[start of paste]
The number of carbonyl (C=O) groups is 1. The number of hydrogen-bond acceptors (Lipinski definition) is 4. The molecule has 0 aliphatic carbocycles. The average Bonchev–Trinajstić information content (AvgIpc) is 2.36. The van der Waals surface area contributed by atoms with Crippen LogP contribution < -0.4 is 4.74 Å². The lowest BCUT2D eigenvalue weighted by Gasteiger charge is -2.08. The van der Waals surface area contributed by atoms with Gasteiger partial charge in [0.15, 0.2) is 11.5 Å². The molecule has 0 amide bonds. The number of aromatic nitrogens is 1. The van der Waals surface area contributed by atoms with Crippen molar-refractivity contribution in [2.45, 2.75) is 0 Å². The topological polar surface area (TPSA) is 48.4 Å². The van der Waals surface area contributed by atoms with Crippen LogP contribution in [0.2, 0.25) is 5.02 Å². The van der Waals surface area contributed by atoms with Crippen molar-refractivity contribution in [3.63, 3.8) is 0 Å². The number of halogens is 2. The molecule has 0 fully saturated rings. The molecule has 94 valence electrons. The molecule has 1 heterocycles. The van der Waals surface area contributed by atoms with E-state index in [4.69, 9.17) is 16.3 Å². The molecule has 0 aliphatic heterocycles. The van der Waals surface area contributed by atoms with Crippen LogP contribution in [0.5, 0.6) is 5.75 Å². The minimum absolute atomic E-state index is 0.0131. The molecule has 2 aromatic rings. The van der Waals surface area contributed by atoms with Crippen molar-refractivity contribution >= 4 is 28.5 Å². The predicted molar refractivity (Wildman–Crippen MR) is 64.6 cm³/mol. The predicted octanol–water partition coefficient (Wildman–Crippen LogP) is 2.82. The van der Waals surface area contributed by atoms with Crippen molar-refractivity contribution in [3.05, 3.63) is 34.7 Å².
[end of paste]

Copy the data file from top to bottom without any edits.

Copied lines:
The number of carbonyl (C=O) groups is 1. The number of hydrogen-bond acceptors (Lipinski definition) is 4. The molecule has 0 aliphatic carbocycles. The average Bonchev–Trinajstić information content (AvgIpc) is 2.36. The van der Waals surface area contributed by atoms with Crippen LogP contribution < -0.4 is 4.74 Å². The lowest BCUT2D eigenvalue weighted by Gasteiger charge is -2.08. The van der Waals surface area contributed by atoms with Gasteiger partial charge in [0.15, 0.2) is 11.5 Å². The molecule has 0 amide bonds. The number of aromatic nitrogens is 1. The van der Waals surface area contributed by atoms with Crippen molar-refractivity contribution in [2.45, 2.75) is 0 Å². The topological polar surface area (TPSA) is 48.4 Å². The van der Waals surface area contributed by atoms with Crippen LogP contribution in [0.2, 0.25) is 5.02 Å². The van der Waals surface area contributed by atoms with Crippen molar-refractivity contribution in [3.63, 3.8) is 0 Å². The number of halogens is 2. The molecule has 0 fully saturated rings. The molecule has 94 valence electrons. The molecule has 1 heterocycles. The van der Waals surface area contributed by atoms with E-state index in [4.69, 9.17) is 16.3 Å². The molecule has 0 aliphatic heterocycles. The van der Waals surface area contributed by atoms with Crippen LogP contribution in [0.5, 0.6) is 5.75 Å². The minimum absolute atomic E-state index is 0.0131. The molecule has 2 aromatic rings. The van der Waals surface area contributed by atoms with Crippen molar-refractivity contribution >= 4 is 28.5 Å². The predicted molar refractivity (Wildman–Crippen MR) is 64.6 cm³/mol. The predicted octanol–water partition coefficient (Wildman–Crippen LogP) is 2.82. The van der Waals surface area contributed by atoms with Crippen molar-refractivity contribution in [3.05, 3.63) is 34.7 Å².